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Hi, me again!

I wish to tidy up strings from user input. I have done a bit of research and have most of this working except the tricky bit - converting all/any whitespace between words to 1 ' ' char.

For instance, using hyphen to represent spaces..
---John-----MacDonald-

should end up as

John-MacDonald

Here is my code, it is malfunctioning and I've been debugging but can't see where the fault lies, except that the str.erase (i) bit doesn't seem to work as I expect. I expect it to remove one character at position i. but it doesn't, it chops off the rest of the string normally.

void trimString(string &str)
{
  // trim Leading whitespace
  // inline int ? TODO

  // str = "  345  89"
  int i = 0;
  do
    if (str[i] != ' ' && str[i] != '\t')
      break;
  while (++i <= str.size());
  str.erase(0, i);  // now str = "345  89"

  // trim trailing whitespace
  i = str.size();
  while (i-- >= 0)
    if (str[i] != ' ' && str[i] != '\t')
      break;
  str.resize(++i); // no whitespace at end so str = "345  89"
  
  // trim each remaining whitespace to 1 character
  i = 0;
  while (++i < str.size()-1 /* No check of last char needed*/) {
    // first i==1 as first char != ' '
    if (str[i] == ' ' || str[i] == '\t') {
      cout << i; // Sanity check, correct value
      ++i;
      cout << i; // Sanity check, correct value
      if (str[i] == ' ' || str[i] == '\t') {
        str.erase(i-1); // now str = "345" ERROR!!!
        //str.erase(--i);
        cout << i;
        continue;
      }
    }
  } // end while
}
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Last Post by alcoheca
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Instead of doing all this crap with the string, why not just create a new string? isspace() is your friend.

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Instead of doing all this crap with the string, why not just create a new string? isspace() is your friend.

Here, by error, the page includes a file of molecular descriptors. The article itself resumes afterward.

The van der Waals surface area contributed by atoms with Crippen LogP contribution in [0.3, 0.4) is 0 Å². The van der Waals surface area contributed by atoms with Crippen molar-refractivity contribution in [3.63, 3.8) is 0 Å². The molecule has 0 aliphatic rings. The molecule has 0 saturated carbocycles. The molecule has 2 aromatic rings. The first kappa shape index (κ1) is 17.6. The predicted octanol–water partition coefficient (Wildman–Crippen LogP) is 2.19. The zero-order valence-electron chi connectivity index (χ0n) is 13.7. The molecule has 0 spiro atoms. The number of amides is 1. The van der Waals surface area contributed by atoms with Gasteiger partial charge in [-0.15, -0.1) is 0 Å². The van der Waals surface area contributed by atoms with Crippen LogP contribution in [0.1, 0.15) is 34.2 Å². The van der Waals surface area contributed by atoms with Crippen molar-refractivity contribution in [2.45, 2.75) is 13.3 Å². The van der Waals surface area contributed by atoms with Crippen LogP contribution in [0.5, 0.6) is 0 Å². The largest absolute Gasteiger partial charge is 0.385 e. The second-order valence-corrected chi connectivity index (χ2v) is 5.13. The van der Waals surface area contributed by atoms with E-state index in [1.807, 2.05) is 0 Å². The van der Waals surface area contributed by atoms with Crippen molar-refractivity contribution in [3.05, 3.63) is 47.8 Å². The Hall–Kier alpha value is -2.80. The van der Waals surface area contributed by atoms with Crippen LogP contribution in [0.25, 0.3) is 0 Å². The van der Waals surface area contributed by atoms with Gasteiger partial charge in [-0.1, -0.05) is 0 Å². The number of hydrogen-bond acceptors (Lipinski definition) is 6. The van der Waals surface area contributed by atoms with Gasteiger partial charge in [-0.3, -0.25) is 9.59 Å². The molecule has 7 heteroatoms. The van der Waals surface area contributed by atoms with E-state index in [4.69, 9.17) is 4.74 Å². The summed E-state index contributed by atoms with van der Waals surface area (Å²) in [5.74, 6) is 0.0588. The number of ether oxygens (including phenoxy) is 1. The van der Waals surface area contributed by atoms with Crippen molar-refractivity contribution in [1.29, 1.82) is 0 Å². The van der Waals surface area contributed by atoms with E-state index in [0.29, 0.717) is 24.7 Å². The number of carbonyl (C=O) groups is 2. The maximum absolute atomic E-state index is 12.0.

Use if (isspace(ch)) to move past whitespaces. Then when find next non whitespace character, copy a space, then the character, then move on?

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Still having problems, and the culprit is definelty the string.erase modifier.
Does this modifier have to be called by reference ( I mean by a pointer to a string) and the other statements like newstr do that by default?
Is that the problem?

At the moment
newstr.erase(j) // j=8
wipes the whole string.

string trimString(string str) {
  string newstr;
  int j = 0;
  for (int i=1; i<str.size(); i++) {
    if (isspace(str[i]) && isspace(str[i+1])) {
       newstr[j] = ' ';
       j++;
       i++;
    } 
    else {
      newstr[j] = str[i];
      j++;
    }
  }
  newstr.erase(j);
  return newstr;
}
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Why are you erasing anything in the first place?
here's the idea:

1. Increment an iterator until isspace() is false.
2. Increment another iterator until isspace() is true. You now have a word.
3. Add the word and a space to the new string.
4. Rinse and repeat.

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Why are you erasing anything in the first place?
here's the idea:

1. Increment an iterator until isspace() is false.
2. Increment another iterator until isspace() is true. You now have a word.
3. Add the word and a space to the new string.
4. Rinse and repeat.

While watching the newstr value in VS debugger,
after newstr[j] = ' ';
the string was updated to be the same length as str and had {" ÌÌÌÌÌÌÌÌÌÌÌÌÌÌÌ"} as it's value.
(First charcter is a space which it should have copied).
From that I presumed I had to resize the string to the correct value (last increment of j).

I can see your method working, so I'll give that a go.

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Still having problems, and the culprit is definelty the string.erase modifier.
Does this modifier have to be called by reference ( I mean by a pointer to a string) and the other statements like newstr do that by default?
Is that the problem?

At the moment
newstr.erase(j) // j=8
wipes the whole string.

Maybe you should look up how string.erase works. This took me 30 seconds to find rather than the two hours you've been posting.

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Maybe you should look up how string.erase works. This took me 30 seconds to find rather than the two hours you've been posting.

I did read about all the modifiers etc of the string class, here: http://www.cplusplus.com/reference/string/string/

Just my lecturer in uni never wrote in his notes that I had to have using std::string; in the file.

Like you said I've just spent 2 hours redefining an algorithm when the fault was something I mentioned in the first post. I should have trusted my instincts :'(

Still, nothing like practice to keep you keen :P

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